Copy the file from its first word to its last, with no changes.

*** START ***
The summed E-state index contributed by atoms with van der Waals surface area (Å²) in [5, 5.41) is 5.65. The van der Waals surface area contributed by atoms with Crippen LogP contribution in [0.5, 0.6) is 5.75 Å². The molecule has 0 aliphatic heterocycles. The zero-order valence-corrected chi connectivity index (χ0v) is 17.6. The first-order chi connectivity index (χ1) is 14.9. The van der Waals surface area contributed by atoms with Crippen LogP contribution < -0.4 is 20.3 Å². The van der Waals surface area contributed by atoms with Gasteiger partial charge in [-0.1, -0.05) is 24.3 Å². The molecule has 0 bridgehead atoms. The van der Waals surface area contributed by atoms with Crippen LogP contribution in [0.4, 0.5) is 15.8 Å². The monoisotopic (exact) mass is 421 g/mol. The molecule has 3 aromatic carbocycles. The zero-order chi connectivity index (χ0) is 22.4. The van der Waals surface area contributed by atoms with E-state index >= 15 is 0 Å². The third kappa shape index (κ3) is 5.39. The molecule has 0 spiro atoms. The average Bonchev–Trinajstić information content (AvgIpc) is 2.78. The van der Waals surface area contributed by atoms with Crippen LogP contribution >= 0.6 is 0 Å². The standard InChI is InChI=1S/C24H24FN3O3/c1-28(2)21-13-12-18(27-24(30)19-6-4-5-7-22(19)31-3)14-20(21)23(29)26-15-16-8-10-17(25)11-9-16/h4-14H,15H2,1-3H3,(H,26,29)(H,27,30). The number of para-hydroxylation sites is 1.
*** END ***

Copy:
The summed E-state index contributed by atoms with van der Waals surface area (Å²) in [5, 5.41) is 5.65. The van der Waals surface area contributed by atoms with Crippen LogP contribution in [0.5, 0.6) is 5.75 Å². The molecule has 0 aliphatic heterocycles. The zero-order valence-corrected chi connectivity index (χ0v) is 17.6. The first-order chi connectivity index (χ1) is 14.9. The van der Waals surface area contributed by atoms with Crippen LogP contribution < -0.4 is 20.3 Å². The van der Waals surface area contributed by atoms with Gasteiger partial charge in [-0.1, -0.05) is 24.3 Å². The molecule has 0 bridgehead atoms. The van der Waals surface area contributed by atoms with Crippen LogP contribution in [0.4, 0.5) is 15.8 Å². The monoisotopic (exact) mass is 421 g/mol. The molecule has 3 aromatic carbocycles. The zero-order chi connectivity index (χ0) is 22.4. The van der Waals surface area contributed by atoms with E-state index >= 15 is 0 Å². The third kappa shape index (κ3) is 5.39. The molecule has 0 spiro atoms. The average Bonchev–Trinajstić information content (AvgIpc) is 2.78. The van der Waals surface area contributed by atoms with Crippen LogP contribution >= 0.6 is 0 Å². The standard InChI is InChI=1S/C24H24FN3O3/c1-28(2)21-13-12-18(27-24(30)19-6-4-5-7-22(19)31-3)14-20(21)23(29)26-15-16-8-10-17(25)11-9-16/h4-14H,15H2,1-3H3,(H,26,29)(H,27,30). The number of para-hydroxylation sites is 1.